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The Disappearance of Air-to-Air Combat since 1991

Syrian Su-22 being shot down by US F/A-18E (US Navy)

Our guest with Pete Mecca on Thursday night at 7:00pm, USAF Col. (Ret.) Cesar “Rico” Rodriguez, is only American pilot to shoot down three planes in the past 40 years. What happened to air-to-air combat? Why so few dogfights since Vietnam? One reason is that radar-guided air-to-air missiles have replaced old-fashioned eye-targeted cannon fire. But another cause for the decline in aerial dogfights is that US air power is so overwhelming, no one wants to challenge it.

In the first Persian Gulf War in 1991, the Iraqi Air Force lost 33 fighter jets, while the US lost only one F-18. “After the totally lopsided kill-to-loss ratio attained by the US Air Force and US Navy during the First Gulf War,” says one expert, “it is a very rare thing for regimes under attack by the US and its allies to send fighters up in defense – since they know how it will end.”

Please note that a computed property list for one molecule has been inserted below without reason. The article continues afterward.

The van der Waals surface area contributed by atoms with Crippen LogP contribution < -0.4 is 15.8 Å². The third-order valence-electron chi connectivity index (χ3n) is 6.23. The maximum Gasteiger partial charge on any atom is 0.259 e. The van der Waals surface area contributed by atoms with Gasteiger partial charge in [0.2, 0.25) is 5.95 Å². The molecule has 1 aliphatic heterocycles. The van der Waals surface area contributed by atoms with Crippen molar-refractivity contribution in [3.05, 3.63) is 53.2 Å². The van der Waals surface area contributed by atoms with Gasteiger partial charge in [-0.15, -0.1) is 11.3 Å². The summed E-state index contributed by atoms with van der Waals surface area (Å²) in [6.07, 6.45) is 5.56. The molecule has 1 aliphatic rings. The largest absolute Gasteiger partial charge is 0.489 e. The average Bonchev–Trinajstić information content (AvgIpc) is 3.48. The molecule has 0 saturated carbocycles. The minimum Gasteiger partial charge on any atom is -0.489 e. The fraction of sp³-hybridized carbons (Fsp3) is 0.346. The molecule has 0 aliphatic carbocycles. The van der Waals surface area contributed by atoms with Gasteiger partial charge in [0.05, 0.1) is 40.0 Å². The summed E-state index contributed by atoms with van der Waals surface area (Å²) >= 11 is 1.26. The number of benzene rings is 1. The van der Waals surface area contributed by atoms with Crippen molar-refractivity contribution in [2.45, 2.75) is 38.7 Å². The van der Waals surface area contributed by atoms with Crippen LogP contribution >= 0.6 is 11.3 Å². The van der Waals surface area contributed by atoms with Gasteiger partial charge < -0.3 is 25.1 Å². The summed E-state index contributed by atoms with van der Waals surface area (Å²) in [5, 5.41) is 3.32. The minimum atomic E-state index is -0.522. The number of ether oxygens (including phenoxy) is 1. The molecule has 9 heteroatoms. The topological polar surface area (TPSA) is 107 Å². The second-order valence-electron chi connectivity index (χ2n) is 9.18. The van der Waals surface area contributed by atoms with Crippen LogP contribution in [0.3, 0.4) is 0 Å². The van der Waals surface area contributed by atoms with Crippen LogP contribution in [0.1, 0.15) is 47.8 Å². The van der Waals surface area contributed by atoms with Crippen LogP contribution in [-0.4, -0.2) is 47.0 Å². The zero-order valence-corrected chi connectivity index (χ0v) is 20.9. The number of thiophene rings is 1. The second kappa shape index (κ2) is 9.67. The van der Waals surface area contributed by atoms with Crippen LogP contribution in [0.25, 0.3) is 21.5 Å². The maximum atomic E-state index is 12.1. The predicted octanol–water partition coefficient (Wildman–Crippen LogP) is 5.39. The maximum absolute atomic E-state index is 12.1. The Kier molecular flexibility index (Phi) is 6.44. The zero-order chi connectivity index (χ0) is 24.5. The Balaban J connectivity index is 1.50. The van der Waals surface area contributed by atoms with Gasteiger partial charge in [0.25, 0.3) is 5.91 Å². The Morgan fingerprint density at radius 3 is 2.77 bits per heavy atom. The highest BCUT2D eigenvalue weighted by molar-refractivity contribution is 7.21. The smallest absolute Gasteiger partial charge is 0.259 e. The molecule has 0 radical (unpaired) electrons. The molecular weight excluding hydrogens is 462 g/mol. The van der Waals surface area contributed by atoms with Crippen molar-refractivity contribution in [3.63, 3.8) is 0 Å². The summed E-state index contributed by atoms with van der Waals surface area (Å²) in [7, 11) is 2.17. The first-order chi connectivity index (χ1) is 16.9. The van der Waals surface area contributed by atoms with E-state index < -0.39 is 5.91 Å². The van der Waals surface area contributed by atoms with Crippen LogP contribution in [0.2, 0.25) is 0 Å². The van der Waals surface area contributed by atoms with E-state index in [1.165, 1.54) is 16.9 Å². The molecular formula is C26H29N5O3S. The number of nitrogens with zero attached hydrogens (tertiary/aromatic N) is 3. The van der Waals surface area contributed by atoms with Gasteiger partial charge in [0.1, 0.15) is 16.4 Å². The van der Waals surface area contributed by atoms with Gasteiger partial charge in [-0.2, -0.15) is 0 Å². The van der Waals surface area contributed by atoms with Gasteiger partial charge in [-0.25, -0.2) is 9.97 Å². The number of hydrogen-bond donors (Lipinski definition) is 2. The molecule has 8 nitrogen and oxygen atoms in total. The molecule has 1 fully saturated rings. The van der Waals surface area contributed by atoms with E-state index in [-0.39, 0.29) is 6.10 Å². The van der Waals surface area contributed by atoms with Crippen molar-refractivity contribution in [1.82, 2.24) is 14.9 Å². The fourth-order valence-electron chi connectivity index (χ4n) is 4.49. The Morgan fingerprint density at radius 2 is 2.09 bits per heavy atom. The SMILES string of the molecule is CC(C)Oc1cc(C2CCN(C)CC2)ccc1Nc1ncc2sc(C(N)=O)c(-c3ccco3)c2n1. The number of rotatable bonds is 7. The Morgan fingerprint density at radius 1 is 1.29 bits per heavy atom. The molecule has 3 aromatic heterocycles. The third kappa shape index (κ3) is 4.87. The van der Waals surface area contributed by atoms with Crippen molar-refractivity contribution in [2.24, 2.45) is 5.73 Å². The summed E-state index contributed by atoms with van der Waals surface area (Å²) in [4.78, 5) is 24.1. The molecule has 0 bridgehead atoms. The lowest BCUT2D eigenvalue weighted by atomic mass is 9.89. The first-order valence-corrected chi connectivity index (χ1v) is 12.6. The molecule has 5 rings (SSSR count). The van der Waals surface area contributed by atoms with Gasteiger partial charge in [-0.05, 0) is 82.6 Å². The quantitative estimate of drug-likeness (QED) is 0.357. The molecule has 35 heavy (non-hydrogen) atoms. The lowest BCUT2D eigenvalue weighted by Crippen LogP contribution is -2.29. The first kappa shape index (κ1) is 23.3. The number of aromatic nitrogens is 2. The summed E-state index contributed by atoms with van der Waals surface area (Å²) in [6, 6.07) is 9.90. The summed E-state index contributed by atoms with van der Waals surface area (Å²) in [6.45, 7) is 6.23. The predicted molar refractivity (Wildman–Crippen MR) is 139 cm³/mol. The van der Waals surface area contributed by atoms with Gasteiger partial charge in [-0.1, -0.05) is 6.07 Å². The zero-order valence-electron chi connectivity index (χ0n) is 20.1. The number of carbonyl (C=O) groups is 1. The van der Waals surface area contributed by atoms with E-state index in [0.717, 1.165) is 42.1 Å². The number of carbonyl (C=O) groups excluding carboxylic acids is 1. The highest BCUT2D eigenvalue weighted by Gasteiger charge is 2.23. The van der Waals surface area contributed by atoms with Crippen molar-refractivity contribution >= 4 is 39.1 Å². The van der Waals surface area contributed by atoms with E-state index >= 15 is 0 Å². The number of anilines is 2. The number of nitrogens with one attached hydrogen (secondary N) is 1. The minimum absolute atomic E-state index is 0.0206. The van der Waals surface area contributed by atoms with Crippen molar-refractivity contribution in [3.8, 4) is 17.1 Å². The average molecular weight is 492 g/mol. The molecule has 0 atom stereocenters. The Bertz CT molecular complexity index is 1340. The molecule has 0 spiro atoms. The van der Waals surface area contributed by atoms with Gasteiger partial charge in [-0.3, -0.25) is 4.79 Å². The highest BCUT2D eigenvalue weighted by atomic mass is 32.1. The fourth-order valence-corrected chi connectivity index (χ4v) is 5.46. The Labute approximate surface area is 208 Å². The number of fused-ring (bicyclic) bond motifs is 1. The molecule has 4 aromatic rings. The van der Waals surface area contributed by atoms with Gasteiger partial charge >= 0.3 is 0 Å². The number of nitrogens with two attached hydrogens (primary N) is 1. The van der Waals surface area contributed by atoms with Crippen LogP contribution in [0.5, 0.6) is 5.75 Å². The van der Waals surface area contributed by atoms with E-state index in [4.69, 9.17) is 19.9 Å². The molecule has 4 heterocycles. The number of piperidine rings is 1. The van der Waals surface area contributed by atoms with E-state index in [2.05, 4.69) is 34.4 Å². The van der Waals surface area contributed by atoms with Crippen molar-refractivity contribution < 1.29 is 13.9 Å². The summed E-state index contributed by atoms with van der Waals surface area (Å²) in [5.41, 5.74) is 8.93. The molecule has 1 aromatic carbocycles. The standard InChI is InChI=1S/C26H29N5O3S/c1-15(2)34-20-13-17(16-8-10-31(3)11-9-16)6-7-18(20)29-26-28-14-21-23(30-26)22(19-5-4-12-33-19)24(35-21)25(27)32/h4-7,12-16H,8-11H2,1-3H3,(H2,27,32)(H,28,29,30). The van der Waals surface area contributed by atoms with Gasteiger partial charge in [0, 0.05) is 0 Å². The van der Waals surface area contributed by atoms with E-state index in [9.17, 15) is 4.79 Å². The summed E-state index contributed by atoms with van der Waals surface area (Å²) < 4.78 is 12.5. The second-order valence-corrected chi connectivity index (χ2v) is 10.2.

The BBC has an excellent short article explaining this trend. Also, we erred last week in saying that Rico Rodriguez was the last pilot to shoot down an enemy aircraft. On June 18, 2017, Lt. Cmdr. Michael Tremel shot down a Russian-made Su-22 over Syria as part of the US effort against the Islamic State of Iraq.

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